Two Poems of the Mediterranean Archipelago
The woman in the hotel pool swam in steady lengths,
Mindless of the Mediterranean,
The yellow sun on harbor walls,
The dance of docked white yachts.
Mindless as well of my gin and tonic,
Or Robert Graves, buried in the thick crust of Deya.
Her blond hair combed the turquoise water.
Beyond the high tips of palm trees,
Palma de Malorca rushed by,
While she kept pace in her wet world.
Swimmers know nothing but their breath,
The pull of muscles, coolness of flesh.
She did not know us, watching her slight body,
Tan limbs framed in red.
I moved my drink with the care given antiques,
Wanting to hold the yellowness of light
Caught in the glass,
Wanting to hold this last image
Of the island, the woman, and the sea.
Then she rose from the water with a rush,
Spraying the terrace deck,
The sunset in the Paseo Maritimo.
This tourist postcard of Spain.
From the red tile terrace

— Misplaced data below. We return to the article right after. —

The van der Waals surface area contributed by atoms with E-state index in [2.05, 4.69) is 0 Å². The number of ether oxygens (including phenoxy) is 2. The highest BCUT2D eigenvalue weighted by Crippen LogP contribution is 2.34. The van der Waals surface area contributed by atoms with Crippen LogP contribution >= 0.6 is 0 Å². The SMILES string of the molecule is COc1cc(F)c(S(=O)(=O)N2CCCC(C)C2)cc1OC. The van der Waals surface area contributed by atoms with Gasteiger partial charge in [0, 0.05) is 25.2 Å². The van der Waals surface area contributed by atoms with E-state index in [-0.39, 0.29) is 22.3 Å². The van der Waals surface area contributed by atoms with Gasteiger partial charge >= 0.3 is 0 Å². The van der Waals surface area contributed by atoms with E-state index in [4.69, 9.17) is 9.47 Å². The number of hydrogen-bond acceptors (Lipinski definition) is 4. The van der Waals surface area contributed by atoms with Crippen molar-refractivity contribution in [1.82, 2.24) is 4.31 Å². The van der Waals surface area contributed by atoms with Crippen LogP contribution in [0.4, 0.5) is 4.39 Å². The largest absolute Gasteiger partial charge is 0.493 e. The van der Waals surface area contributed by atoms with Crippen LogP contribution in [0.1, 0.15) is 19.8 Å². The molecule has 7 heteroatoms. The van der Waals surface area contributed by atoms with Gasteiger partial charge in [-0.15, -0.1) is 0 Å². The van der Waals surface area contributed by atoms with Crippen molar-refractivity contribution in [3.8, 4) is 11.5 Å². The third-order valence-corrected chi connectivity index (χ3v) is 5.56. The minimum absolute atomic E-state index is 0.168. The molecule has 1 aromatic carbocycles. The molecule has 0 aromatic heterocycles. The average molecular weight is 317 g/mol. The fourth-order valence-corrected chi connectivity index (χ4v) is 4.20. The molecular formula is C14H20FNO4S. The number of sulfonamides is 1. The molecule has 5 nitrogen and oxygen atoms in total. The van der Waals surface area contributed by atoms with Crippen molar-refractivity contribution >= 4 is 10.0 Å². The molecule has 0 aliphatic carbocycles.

of the Port Mahon Hotel
I watch the sun touch Spain.
The harbor water is prickly white,
a painting by Matisse.
Boats glide against the tide
and disappear in dawn.
Menorca, mucky with heat, wakes
to the roar of Vespinos and
English tourists breakfasting.
I walk to town in the shade
of whitewashed walls.
At the Placa Reial I order café
con leche, a sugary Ensaimada,
and read yesterday’s news.
The English follow, crowding
the cobblestones, crowding
me to the sea.
In Playa de Son Bou,
under a thatched roof
I drink another cerveza and
closely watch topless Germans.
I swim to sea, float
beneath an empty sky.
It is August in the Balearics.
I am safe from Vespinos,
tourists, and yesterday’s news.
Time stopped in Barcelona.
— John Coyne (Ethiopia 1962-64)